The Millennium Development Goal target on sanitation is one of the most off-track. Today, four out of 10 people do not use an improved sanitation facility as currently defined—1 billion people defecate in the open. And to make matters worse, around 90% of wastewater in developing countries is released untreated into the environment. So what we have there is open defecation one step removed.
The proposed sustainable development goal (SDG) framework includes a goal that aims to provide access to adequate and equitable sanitation and hygiene for all by 2030. Sanitation is incredibly important, not just in its own right but because it impacts almost all of the other proposed SDGs. To highlight just a few links:
- Sanitation is a basic service and a human right. One of the determinants of poverty—an overarching focus of the SDGs—is a lack of access to basic services.
- Exposure to human excrement causes diarrhoea, a leading cause of under-five mortality and stunting, because even milder forms impact the uptake of nutrients. Achieving sanitation for all is therefore important to achieving SDG 2—ending hunger—especially on improving nutrition.
- Half of hospital beds in developing countries are occupied by people suffering from water, sanitation and hygiene-related diseases. Public health, the subject of SDG 3, will be impossible to achieve without sanitation.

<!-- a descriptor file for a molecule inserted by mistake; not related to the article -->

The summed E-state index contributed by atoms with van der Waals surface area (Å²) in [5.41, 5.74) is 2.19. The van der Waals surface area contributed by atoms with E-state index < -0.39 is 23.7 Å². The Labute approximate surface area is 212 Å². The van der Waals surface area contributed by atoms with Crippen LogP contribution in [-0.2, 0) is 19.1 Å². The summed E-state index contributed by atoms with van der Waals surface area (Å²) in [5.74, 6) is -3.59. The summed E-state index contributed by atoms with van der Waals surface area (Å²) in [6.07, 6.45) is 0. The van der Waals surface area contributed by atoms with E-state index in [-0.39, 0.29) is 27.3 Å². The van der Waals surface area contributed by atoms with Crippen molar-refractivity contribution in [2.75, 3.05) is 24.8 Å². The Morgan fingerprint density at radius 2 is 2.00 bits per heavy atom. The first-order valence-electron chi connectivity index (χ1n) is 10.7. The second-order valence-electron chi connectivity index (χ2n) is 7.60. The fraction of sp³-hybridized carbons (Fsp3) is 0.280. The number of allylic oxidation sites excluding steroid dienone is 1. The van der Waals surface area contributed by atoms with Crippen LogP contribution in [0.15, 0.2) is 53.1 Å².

- In the absence of adequate water, sanitation and hygiene facilities at schools, children, particularly girls reaching puberty, are much more likely to drop out of school, linking sanitation to SDG 4, on education.
Against this backdrop, what is needed to achieve access to adequate sanitation services for all? The traditional response to the sanitation challenge has been supply-driven construction drives. However, building toilets alone does not solve the problem. There are countless unwanted toilets that are now being used as bicycle sheds, storage space or temples.
Infrastructure supply will only be effective when combined with programmes to change people’s attitudes around sanitation and promote long-term behaviour change, because only a wanted toilet is one that is used.
There are important aspects to consider in making this happen. Plenty of evidence exists showing that traditional health-based messaging is not effective. WASH United therefore taps into things people love and aspire to: sports, such as football in sub-Saharan Africa and cricket in South Asia, celebrity role models and interactive games. Rather than having teachers lecture children about germs, WASH United’s behaviour change programme takes children out of the classroom and enables them to generate their own insights through interactive WASH games. Instead of creating fear, our large-scale campaigns use role models from the world of sport to tell positive stories to inspire attitude change around the “dirty” issue of sanitation.
Thorsten Kiefer is the Chief Executive Officer and founder of WASH United, an international social impact organization that tackles sanitation and hygiene by linking it with what people love: sports, games and superstars. WASH United works with partners to develop innovative campaigns and behaviour change solutions that create impact at scale.